Article  PubMed  PubMed Central  CAS  Google Scholar 

  13. 13.

    Reiterera, V. et al. Pseudophosphatase STYX modulates cell-fate decisions and cell migration by spatiotemporal regulation of ERK1/2. Proceedings of the National Academy of Sciences 110(31), E2934–E2943 (2013).

    Article  ADS  Google Scholar 

  14. 14.

    Davis, D. M. & Purvis, J. E. Computational analysis of signaling patterns in single cells. Seminars cell developmental biology, https://doi.org/10.1016/j.semcdb.2014.09.015 (2014).

  15. 15.

    Shankaran, H. et al. Rapid and sustained nuclear-cytoplasmic ERK oscillations induced by epidermal growth factor. Molecular systems biology 5, 332, https://doi.org/10.1038/msb.2009.90 (2009).

    Article  PubMed  PubMed Central  CAS  Google Scholar 

  16. 16.

    Harvey, C. D. et al. A genetically encoded fluorescent sensor of ERK activity. Proceedings of the National Academy of Sciences 105(49), 19264–19269, https://doi.org/10.1073/pnas.0804598105 (2008).

    Article  ADS  Google Scholar 

  17. 17.

    Fritz, R. D. et al. A Versatile Toolkit to Produce Sensitive FRET Biosensors to Visualize Signaling in Time and Space. Science signaling 6(285), rs12, https://doi.org/10.1126/scisignal.2004135 (2013).

    Article  PubMed  CAS  Google Scholar 

  18. 18.

    Shankaran, H. & Wiley, H. S. Oscillatory dynamics of the extracellular signal-regulated kinase pathway. Current Opinion in Genetics and Development 20(6), 650–655, https://doi.org/10.1016/j.gde.2010.08.002 (2010).

    Article  PubMed  CAS  Google Scholar 

  19. 19.

    Kholodenko, B. N. Negative feedback and ultrasensitivity can bring about oscillations in the mitogen-activated protein kinase cascades. European Journal of Biochemistry 267(6), 1583–1588 (2000).

    Article  PubMed  CAS  Google Scholar 

  20. 20.

    Selimkhanov, J. et al. Accurate information transmission through dynamic biochemical signaling networks. Science 346(6215), 1370–1373, https://doi.org/10.1126/science.1254933 (2014).

    Article  PubMed  PubMed Central  ADS  CAS  Google Scholar 

  21. 21.

    Milias-Argeitis, A. et al. In silico feedback for in vivo regulation of a gene expression circuit. Nat Biotechnol 29(12), 1114–1116, https://doi.org/10.1038/nbt.2018 (2011).

    Article  PubMed  PubMed Central  CAS  Google Scholar 

  22. 22.

    Uhlendorf, J. et al. Long-term model predictive control of gene expression at the population and single-cell levels. Proceedings of the National Academy of Sciences 109(35), 14271–14276, https://doi.org/10.1073/pnas.1206810109 (2012).

    Article  ADS  Google Scholar 

  23. 23.

    Lee, S. S. et al. Quantitative and dynamic assay of single cell chemotaxis. Integrative biology: quantitative biosciences from nano to macro 4(4), 381–390, https://doi.org/10.1039/c2ib00144f (2012).

    Article  CAS  Google Scholar 

  24. 24.

    Jalali, S. et al. Shear stress activates p60src-Ras-MAPK signaling pathways in vascular endothelial cells. Arterioscler Thromb Vasc Biol. 18(2), 227–34 (1998).

    Article  PubMed  CAS  Google Scholar 

  25. 25.

    Huang, C.-Y. & Ferrel, J. E. Jr. Ultrasensitivity in the mitogen-activated protein kinase cascade. Proceedings of the National Academy of Sciences 93, 10078–10083 (1996).

    Article  ADS  CAS  Google Scholar 

  26. 26.

    Ryu, H. et al. Frequency modulation of ERK activation dynamics rewires cell fate. Molecular systems biology 11(11) (2015).

  27. 27.

    Citri, A. & Yarden, Y. EGF-ERBB signalling: towards the systems level. Nature reviews. Molecular cell biology 7(7), 505–516, https://doi.org/10.1038/nrm1962 (2006).

    Article  PubMed  CAS  Google Scholar 

Download references

Acknowledgements

This research was supported by the International Research & Development Program of the National Research Foundation of Korea (NRF) funded by the Ministry of Education, Science and Technology (MEST) of Korea (Grant No. NRF-2015K1A3A1A14021299) and Basic Science Research Program through the National Research Foundation of Korea (NRF) funded by the Ministry of Science, ICT & Future Planning (Grant No. NRF-2018R1A2A1A05019550).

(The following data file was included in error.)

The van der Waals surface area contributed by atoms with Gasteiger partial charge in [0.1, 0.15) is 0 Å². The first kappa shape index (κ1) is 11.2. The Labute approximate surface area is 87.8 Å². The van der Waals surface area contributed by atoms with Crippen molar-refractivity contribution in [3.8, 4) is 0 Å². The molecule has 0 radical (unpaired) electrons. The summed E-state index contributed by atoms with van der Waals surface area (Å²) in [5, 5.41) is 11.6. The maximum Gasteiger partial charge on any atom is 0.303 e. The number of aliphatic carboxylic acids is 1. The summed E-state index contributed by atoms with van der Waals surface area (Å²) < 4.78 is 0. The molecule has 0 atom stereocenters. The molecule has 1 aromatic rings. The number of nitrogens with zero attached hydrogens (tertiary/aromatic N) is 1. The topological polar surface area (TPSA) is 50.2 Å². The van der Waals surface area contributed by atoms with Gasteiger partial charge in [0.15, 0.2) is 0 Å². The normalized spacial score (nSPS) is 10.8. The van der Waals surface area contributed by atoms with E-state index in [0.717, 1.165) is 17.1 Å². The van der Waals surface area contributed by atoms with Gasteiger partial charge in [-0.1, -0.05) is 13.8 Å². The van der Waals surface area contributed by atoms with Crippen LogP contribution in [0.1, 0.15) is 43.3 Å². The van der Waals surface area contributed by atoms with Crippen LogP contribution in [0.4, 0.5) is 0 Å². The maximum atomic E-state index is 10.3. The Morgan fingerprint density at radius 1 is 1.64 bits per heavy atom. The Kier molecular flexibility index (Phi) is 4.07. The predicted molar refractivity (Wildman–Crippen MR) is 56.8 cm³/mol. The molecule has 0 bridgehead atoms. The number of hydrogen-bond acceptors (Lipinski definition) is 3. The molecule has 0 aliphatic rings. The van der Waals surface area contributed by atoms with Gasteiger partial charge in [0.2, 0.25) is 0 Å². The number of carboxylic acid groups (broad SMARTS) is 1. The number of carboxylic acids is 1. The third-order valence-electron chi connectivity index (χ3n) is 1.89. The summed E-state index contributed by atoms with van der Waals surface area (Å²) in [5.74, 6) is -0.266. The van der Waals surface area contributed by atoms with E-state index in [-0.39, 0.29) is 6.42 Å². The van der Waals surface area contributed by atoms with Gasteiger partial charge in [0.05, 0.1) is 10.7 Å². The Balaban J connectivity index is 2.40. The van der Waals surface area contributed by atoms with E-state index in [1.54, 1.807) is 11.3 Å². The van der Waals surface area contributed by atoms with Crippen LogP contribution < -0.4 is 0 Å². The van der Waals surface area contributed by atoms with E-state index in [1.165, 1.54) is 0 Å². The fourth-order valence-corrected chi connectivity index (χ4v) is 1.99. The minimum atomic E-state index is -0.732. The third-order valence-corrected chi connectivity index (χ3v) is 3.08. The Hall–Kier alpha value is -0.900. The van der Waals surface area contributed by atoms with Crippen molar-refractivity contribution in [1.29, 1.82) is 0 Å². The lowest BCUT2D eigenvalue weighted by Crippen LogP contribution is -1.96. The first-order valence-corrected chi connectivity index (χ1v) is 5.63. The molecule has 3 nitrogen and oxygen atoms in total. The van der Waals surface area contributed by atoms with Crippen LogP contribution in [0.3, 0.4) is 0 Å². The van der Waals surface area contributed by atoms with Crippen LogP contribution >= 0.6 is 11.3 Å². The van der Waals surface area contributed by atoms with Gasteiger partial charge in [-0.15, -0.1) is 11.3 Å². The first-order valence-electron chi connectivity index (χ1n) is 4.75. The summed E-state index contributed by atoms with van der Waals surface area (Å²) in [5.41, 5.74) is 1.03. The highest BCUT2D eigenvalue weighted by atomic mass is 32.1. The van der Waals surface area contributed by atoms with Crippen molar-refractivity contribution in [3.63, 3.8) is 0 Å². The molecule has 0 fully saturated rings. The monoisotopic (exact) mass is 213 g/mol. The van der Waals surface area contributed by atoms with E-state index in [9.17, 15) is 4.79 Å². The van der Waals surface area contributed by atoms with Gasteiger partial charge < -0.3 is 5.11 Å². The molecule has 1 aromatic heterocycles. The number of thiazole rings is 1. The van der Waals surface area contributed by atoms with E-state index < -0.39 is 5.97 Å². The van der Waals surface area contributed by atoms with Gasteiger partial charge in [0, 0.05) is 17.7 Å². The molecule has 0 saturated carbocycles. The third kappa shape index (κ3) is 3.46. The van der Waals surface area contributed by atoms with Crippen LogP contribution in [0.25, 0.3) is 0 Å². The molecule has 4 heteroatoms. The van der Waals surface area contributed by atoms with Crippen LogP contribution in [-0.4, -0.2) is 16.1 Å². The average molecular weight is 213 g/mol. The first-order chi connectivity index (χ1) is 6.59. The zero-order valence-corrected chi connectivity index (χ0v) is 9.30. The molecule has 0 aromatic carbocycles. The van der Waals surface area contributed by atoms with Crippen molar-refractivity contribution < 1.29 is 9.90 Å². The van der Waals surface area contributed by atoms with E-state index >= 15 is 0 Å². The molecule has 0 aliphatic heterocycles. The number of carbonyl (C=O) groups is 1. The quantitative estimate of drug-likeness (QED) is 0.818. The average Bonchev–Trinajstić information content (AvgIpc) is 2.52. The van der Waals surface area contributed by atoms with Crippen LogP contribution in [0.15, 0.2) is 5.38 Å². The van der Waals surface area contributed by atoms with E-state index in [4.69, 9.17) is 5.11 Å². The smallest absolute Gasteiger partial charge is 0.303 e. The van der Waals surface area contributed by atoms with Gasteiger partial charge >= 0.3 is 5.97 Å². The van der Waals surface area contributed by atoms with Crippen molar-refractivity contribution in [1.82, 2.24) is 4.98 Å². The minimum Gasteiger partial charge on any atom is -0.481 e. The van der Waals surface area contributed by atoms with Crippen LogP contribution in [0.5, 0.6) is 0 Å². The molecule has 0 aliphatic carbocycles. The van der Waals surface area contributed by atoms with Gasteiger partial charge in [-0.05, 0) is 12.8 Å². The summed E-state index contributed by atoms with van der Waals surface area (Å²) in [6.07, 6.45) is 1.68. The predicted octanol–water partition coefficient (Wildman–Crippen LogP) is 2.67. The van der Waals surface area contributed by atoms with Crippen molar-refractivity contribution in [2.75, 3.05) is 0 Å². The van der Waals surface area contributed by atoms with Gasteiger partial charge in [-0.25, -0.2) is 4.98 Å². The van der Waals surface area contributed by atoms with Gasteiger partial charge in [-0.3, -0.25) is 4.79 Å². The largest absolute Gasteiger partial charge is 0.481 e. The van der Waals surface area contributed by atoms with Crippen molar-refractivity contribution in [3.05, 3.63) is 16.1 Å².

Author information

Affiliations

Authors

Contributions

H.R. and S.L. designed devices; H.R., M.C., O.P. and N.J. designed the experiments; H.R., M.C. and J.S performed experiments; H.R., M.C. and S.L. analyzed experimental data; H.R., M.C. and O.P. wrote the main manuscript text. All authors reviewed the manuscript.

Corresponding author

Correspondence to Noo Li Jeon.

Ethics declarations

Competing Interests

The authors declare no competing interests.

Additional information

Publisher's note: Springer Nature remains neutral with regard to jurisdictional claims in published maps and institutional affiliations.

Electronic supplementary material

Rights and permissions

Open Access This article is licensed under a Creative Commons Attribution 4.0 International License, which permits use, sharing, adaptation, distribution and reproduction in any medium or format, as long as you give appropriate credit to the original author(s) and the source, provide a link to the Creative Commons license, and indicate if changes were made. The images or other third party material in this article are included in the article’s Creative Commons license, unless indicated otherwise in a credit line to the material. If material is not included in the article’s Creative Commons license and your intended use is not permitted by statutory regulation or exceeds the permitted use, you will need to obtain permission directly from the copyright holder. To view a copy of this license, visit http://creativecommons.org/licenses/by/4.0/.

Reprints and Permissions

About this article

Verify currency and authenticity via CrossMark

Cite this article

Ryu, H., Chung, M., Song, J. et al. Integrated Platform for Monitoring Single-cell MAPK Kinetics in Computer-controlled Temporal Stimulations. Sci Rep 8, 11126 (2018). https://doi.org/10.1038/s41598-018-28873-1

Download citation

Further reading

Comments

By submitting a comment you agree to abide by our Terms and Community Guidelines. If you find something abusive or that does not comply with our terms or guidelines please flag it as inappropriate.

Search

Quick links

Nature Briefing

Sign up for the Nature Briefing newsletter — what matters in science, free to your inbox daily.

Get the most important science stories of the day, free in your inbox. Sign up for Nature Briefing